NEARLY 1,000 fines have been handed out in Worcester for littering, flyposting and leaving commercial rubbish out in the last year-and-a-half.

And council officers might use powers designed for secret intelligence agencies to catch out more rule-breakers.

Councillors at the Guildhall have agreed to adopt a new environmental enforcement policy.

The policy allows council officers to investigate possible infractions of laws covertly – and adds that where they do, they will abide by the Regulation of Investigatory Powers Act 2000, which more frequently applies to secret organisations like intelligence base GCHQ in Cheltenham.

To catch law-breakers, officers can use photographs, computer records, communications data, CCTV and body-worn cameras or information from other public bodies such the police or fire brigade.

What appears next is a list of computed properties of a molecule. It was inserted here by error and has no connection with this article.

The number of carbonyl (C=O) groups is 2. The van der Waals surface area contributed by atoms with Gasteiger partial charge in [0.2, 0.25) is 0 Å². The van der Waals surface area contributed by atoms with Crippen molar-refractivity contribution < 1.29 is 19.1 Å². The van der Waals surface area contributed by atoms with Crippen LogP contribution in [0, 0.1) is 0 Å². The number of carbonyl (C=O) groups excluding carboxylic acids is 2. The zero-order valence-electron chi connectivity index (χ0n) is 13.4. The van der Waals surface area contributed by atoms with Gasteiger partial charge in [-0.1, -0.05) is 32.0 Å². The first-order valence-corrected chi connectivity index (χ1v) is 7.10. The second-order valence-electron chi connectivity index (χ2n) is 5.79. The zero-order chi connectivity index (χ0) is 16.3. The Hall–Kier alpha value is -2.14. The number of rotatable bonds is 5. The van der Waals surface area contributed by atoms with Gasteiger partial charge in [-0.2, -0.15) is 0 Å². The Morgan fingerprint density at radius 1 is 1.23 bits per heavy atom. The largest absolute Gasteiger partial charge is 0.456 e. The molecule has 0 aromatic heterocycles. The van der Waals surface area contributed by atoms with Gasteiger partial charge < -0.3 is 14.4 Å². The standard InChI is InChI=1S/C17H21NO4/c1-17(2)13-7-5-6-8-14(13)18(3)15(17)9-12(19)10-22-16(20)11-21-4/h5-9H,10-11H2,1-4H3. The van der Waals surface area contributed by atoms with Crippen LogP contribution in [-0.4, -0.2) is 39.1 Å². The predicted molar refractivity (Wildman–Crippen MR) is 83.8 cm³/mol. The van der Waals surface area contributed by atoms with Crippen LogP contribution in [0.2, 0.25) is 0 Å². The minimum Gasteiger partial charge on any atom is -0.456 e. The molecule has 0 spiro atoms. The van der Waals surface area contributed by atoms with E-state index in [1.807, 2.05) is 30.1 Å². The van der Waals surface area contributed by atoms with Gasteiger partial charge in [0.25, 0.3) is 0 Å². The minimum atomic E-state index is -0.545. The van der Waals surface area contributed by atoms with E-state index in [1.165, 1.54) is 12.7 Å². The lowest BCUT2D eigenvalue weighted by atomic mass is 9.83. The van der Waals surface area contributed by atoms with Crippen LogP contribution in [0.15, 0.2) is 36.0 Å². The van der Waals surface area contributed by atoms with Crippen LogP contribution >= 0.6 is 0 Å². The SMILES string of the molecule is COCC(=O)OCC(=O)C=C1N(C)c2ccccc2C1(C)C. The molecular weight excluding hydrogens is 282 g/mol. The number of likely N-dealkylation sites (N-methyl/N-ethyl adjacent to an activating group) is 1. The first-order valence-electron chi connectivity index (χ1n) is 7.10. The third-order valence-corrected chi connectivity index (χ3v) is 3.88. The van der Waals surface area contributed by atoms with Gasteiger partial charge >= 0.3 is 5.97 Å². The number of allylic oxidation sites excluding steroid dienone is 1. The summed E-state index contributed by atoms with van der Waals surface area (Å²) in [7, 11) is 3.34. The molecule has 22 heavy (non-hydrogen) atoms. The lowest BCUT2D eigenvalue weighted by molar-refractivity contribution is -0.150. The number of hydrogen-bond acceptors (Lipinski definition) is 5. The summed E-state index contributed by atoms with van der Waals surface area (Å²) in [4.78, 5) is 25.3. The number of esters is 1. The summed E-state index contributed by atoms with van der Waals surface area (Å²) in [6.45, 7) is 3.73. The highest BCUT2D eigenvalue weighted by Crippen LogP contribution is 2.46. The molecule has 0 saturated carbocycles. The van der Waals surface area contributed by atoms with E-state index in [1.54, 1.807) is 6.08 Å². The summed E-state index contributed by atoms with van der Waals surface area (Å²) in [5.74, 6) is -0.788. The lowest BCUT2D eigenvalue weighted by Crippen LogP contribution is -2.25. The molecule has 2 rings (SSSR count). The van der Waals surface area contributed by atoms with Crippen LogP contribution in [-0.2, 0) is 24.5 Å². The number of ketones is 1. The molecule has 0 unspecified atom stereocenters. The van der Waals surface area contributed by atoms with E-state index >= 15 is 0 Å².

The city council’s environmental enforcement team was set up in October 2016 – and in the 17 months since then it has issued 760 fines for littering, 76 for flyposting and 23 to companies for leaving their commercial waste on the streets after 9.30am.

The document says: “It is accepted that there are times when help may be needed about what the rules are and how they are applied and what is expected.

“So along with our tough stance on enforcement, advice and assistance are provided, it is recognised in this policy that it is frequently better to encourage compliance through more informal approaches.”

One councillor, Gareth Jones asked how much money had been raised by the fines, but officer Alice Davey didn’t have those figures to hand. Councillor Joy Squires, chairman of the Environment committee, said: “I don’t think this is normally thought of as income generation – it’s a last resort deterrent, if people don’t do what they should.”

The policy was approved unanimously.